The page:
Physics in HR – Light and Focus

You don’t have to attend too many meetings to have heard the following phrases:

  • Let’s focus on the key issues
  • Let me shed some light on that
  • I would like to zoom in on this point
  • Looking at it from a different perspective we see…
  • If we step back, we can see the bigger picture
  • That problem has been lurking in the shadows
  • Here’s how I see it
  • But if we apply the right lens to this situation
  • Filter out the extraneous issues

These are all alternative ways of saying “Let me try and convince you I am right”.

When we look at something, anything, we are seeing a reflection of light from that thing. We see something, and based on our experience, we translate what we are seeing. If our eyes are not perfect (I am nearsighted) we see things quite differently from someone who has great vision. So I wear corrective lenses to allow me to see what others with normal vision see. That’s why metaphors related to vision are so powerful for most of us. And in an environment where we value diversity, we try hard to “see things from other perspectives”.

The truth is that when we use the phrases above, we are usually not talking about vision, we are talking about reason. We use the visual metaphor because most of us can see normally, and we engage people that way. We are trying to inform people and get them thinking the way we think, not trying to literally see what we see.

But reason and thinking are not addressed with physics equations and reflecting light.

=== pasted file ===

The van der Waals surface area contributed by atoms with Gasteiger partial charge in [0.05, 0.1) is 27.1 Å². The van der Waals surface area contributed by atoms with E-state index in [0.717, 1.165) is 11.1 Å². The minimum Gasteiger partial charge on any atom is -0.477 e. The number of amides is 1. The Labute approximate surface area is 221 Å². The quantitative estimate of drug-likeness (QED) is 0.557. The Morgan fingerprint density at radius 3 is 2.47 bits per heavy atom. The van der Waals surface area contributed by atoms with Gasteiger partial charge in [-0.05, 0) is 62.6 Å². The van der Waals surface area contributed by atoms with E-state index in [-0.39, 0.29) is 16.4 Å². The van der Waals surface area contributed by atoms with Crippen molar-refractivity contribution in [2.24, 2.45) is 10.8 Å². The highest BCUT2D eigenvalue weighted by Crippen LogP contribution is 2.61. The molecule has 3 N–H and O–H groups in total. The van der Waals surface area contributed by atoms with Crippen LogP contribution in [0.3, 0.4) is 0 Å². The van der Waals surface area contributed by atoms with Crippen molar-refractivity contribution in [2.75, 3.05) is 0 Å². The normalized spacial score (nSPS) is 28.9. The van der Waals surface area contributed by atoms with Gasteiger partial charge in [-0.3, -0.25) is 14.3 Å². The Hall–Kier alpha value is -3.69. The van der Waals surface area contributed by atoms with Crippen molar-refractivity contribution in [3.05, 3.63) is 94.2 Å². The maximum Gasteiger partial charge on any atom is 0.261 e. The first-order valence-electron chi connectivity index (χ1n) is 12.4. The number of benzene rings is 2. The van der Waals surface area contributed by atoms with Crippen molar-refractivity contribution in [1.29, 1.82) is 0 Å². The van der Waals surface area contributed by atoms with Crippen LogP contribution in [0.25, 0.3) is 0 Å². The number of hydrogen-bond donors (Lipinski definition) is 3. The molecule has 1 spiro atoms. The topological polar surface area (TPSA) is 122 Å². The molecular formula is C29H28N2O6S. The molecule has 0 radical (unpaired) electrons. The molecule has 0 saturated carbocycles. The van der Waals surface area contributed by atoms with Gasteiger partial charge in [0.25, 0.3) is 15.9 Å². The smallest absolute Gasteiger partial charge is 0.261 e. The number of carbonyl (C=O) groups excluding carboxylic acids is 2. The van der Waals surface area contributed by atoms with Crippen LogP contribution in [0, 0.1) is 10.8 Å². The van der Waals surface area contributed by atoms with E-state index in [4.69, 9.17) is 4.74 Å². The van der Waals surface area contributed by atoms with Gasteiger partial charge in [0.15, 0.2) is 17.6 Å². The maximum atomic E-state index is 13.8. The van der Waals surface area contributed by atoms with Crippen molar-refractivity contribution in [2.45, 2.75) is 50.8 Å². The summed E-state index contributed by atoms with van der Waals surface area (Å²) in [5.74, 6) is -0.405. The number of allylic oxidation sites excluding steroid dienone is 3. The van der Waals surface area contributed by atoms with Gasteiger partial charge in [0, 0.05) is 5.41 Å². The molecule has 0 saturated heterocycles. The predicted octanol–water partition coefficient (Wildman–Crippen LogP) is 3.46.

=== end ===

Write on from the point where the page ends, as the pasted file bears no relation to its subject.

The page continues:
So here’s the challenge. Listen to yourself in the next meeting you attend. Do you use metaphors related to vision? Can you be more direct and save time or do you have to take people on a visual journey? Can you say instead:

  • Let me tell you what I think is the most important issue here
  • Let me tell you what I know, which I believe to be true
  • Let’s try and understand this specific fact
  • If we start with different assumptions, we may have a different understanding
  • Let’s make sure we collect all the important facts
  • We need to make sure we are thorough in our review of problems
  • Here is my current conclusion/hypothesis
  • If we narrow or change the criteria, we might come to a different conclusion
  • I would like to ignore certain facts here, if we can agree to that

I think you can do it. Think about what you are really trying to say and cut past the metaphor. Our jobs are a lot about what we see, but they are even more about what we learn, intuit, and reason. If your language reflects that, you will be seen as acting authentically.

 

 

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